Jun. 8, 2012

Emily Dickinson

by Linda Pastan

We think of her hidden in a white dress
among the folded linens and sachets
of well kept cupboards, or just out of sight
sending jellies and notes with no address
to all the wondering Amherst neighbors.
Eccentric as New England weather
the stiff wind of her mind, stinging or gentle,
blew two half imagined lovers off.
Yet legend won't explain the sheer sanity
of vision, the serious mischief
of language, the economy of pain.

"Emily Dickinson" by Linda Pastan, from PM/AM: New and Selected Poems. © W.W. Norton & Co., 1971. Reprinted with permission. (buy now)

150 years ago today (1862) Emily Dickinson (books by this author) wrote a letter to Thomas Wentworth Higginson (books by this author), asking him to be her friend and adviser. Higginson was a Unitarian minister, an abolitionist, and essayist. A couple of months earlier, he had written a piece for The Atlantic Monthly, called "Letter to a Young Contributor." In it, he gave advice to aspiring writers. After Dickinson read the article, she wrote to Higginson and asked if he would comment on her poems. She was so shy about contacting him that she didn't even sign her letter, and she wrote, he said, "in a handwriting so peculiar that it seemed as if the writer might have taken her first lessons by studying the famous fossil bird-tracks in the museum." His letters to her don't survive, but he must have offered her some constructive criticism because after he wrote her back, she responded, "Thank you for the surgery; it was not so painful as I supposed."

Thus began a correspondence that would last the rest of her life. Higginson only met Dickinson twice, and he advised her not to publish her poetry because he felt it was too unconventional. But after she died, he co-edited two volumes of her work. He published the poems in edited form, perfecting her imperfect, "slant" rhymes, and standardizing the punctuation and grammar—which to modern readers seems a shameful thing—but he did resist the efforts of his co-editor who wanted to change them even more. "Let us alter as little as possible," he said.

Mark Twain (books by this author) set off on a trip to Europe and the Middle East on this date in 1867. He was just starting out as a writer and trying to make a name for himself. He'd already published one book — The Celebrated Jumping Frog of Calaveras County and Other Sketches (1867) — but it wasn't a big seller. He was living in New York and working as a travel correspondent for a San Francisco paper, the Alta California, when he pitched an idea. If they would fund his trip, he would write 50 letters home for publication in the paper. They agreed, and he set off on the Quaker City, a steam-driven side-wheeler and retired Civil War ship, with a big group of American tourists.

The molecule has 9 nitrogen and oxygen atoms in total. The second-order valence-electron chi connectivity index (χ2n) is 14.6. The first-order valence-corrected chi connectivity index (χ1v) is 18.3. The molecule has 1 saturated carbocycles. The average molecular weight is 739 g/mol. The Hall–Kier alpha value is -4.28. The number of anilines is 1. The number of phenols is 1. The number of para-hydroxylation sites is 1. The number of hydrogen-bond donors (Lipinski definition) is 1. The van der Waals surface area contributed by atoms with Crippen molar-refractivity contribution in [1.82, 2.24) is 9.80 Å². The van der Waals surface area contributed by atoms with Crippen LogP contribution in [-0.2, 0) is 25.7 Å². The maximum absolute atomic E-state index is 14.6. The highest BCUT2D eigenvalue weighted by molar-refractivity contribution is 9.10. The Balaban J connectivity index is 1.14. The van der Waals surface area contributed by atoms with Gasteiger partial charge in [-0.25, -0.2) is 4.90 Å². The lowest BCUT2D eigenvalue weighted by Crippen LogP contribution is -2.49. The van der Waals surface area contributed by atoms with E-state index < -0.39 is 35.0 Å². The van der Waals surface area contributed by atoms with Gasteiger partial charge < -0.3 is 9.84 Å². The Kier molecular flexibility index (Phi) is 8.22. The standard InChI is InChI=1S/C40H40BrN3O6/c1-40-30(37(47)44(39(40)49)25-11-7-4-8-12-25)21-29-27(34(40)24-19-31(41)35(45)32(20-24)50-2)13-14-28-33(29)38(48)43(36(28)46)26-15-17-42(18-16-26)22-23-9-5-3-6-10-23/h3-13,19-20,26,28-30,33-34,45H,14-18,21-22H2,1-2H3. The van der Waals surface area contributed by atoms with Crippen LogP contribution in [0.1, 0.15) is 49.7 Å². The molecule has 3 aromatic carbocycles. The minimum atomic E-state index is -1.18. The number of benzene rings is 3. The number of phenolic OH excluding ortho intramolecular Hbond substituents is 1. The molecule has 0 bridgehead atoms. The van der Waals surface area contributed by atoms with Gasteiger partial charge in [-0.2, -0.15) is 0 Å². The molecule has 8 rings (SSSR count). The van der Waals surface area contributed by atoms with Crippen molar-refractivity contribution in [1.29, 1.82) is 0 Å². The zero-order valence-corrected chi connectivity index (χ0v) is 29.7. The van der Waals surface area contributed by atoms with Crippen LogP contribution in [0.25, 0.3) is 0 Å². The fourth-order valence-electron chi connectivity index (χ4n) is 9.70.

Twain had a problem with conventional travel books, though. They all talked about what you should see and not see, but none of them talked about the nitty-gritty of taking an overseas trip. So that became his mission. He wrote about all the petty annoyances, and culture shock, and the way tourist attractions exploited history and religion for monetary gain. And then he came home and his publisher gave him six months to convert all his newspaper columns into a 600-page book. Twain wrote 3,500 words a day and just met the deadline to produce his first major work, The Innocents Abroad, or the New Pilgrims' Progress (1869). It was his best-selling book during his lifetime and one of the best selling travel books of all time.

From The Innocents Abroad: "In Paris they just simply opened their eyes and stared when we spoke to them in French! We never did succeed in making those idiots understand their own language."

And, "As far as I can see, Italy, for fifteen hundred years, has turned all her energies, all her finances, and all her industry to the building up of a vast array of wonderful church edifices, and starving half her citizens to accomplish it. She is today one vast museum of magnificence and misery."

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